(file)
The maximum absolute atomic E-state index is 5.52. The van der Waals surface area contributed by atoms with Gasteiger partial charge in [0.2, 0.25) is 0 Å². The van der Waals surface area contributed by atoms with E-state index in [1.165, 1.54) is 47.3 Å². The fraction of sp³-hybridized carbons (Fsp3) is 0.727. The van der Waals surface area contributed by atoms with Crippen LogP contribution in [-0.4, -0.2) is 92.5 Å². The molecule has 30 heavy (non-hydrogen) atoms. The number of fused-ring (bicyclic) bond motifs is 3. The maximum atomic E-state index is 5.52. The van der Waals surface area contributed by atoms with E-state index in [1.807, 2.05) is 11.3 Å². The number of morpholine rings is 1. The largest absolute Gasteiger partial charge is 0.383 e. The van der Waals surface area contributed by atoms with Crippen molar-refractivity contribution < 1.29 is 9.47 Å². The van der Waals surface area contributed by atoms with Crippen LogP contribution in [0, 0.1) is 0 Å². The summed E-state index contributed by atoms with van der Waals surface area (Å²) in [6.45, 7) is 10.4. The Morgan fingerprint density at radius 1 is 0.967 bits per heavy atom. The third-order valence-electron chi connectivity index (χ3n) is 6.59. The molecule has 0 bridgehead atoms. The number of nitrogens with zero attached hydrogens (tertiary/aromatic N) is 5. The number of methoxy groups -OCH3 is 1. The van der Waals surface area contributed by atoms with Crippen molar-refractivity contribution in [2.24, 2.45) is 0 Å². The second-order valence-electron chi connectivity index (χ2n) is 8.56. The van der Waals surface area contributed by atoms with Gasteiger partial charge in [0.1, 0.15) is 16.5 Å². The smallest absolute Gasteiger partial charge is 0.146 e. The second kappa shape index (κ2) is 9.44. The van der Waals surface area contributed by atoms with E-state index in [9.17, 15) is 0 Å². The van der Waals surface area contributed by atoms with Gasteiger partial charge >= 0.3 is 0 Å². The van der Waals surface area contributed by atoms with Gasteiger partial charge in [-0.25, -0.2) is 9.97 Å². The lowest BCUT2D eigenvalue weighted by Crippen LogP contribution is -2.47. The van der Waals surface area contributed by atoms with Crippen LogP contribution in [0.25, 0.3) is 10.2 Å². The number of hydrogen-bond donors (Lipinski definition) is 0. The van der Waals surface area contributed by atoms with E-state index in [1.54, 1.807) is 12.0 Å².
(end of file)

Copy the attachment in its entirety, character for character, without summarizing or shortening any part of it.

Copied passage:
The maximum absolute atomic E-state index is 5.52. The van der Waals surface area contributed by atoms with Gasteiger partial charge in [0.2, 0.25) is 0 Å². The van der Waals surface area contributed by atoms with E-state index in [1.165, 1.54) is 47.3 Å². The fraction of sp³-hybridized carbons (Fsp3) is 0.727. The van der Waals surface area contributed by atoms with Crippen LogP contribution in [-0.4, -0.2) is 92.5 Å². The molecule has 30 heavy (non-hydrogen) atoms. The number of fused-ring (bicyclic) bond motifs is 3. The maximum atomic E-state index is 5.52. The van der Waals surface area contributed by atoms with E-state index in [1.807, 2.05) is 11.3 Å². The number of morpholine rings is 1. The largest absolute Gasteiger partial charge is 0.383 e. The van der Waals surface area contributed by atoms with Crippen molar-refractivity contribution < 1.29 is 9.47 Å². The van der Waals surface area contributed by atoms with Crippen LogP contribution in [0, 0.1) is 0 Å². The summed E-state index contributed by atoms with van der Waals surface area (Å²) in [6.45, 7) is 10.4. The Morgan fingerprint density at radius 1 is 0.967 bits per heavy atom. The third-order valence-electron chi connectivity index (χ3n) is 6.59. The molecule has 0 bridgehead atoms. The number of nitrogens with zero attached hydrogens (tertiary/aromatic N) is 5. The number of methoxy groups -OCH3 is 1. The van der Waals surface area contributed by atoms with Crippen molar-refractivity contribution in [2.24, 2.45) is 0 Å². The second-order valence-electron chi connectivity index (χ2n) is 8.56. The van der Waals surface area contributed by atoms with Gasteiger partial charge in [0.1, 0.15) is 16.5 Å². The smallest absolute Gasteiger partial charge is 0.146 e. The second kappa shape index (κ2) is 9.44. The van der Waals surface area contributed by atoms with E-state index in [9.17, 15) is 0 Å². The van der Waals surface area contributed by atoms with Gasteiger partial charge >= 0.3 is 0 Å². The van der Waals surface area contributed by atoms with Gasteiger partial charge in [-0.25, -0.2) is 9.97 Å². The lowest BCUT2D eigenvalue weighted by Crippen LogP contribution is -2.47. The van der Waals surface area contributed by atoms with Crippen LogP contribution in [0.25, 0.3) is 10.2 Å². The number of hydrogen-bond donors (Lipinski definition) is 0. The van der Waals surface area contributed by atoms with E-state index in [1.54, 1.807) is 12.0 Å².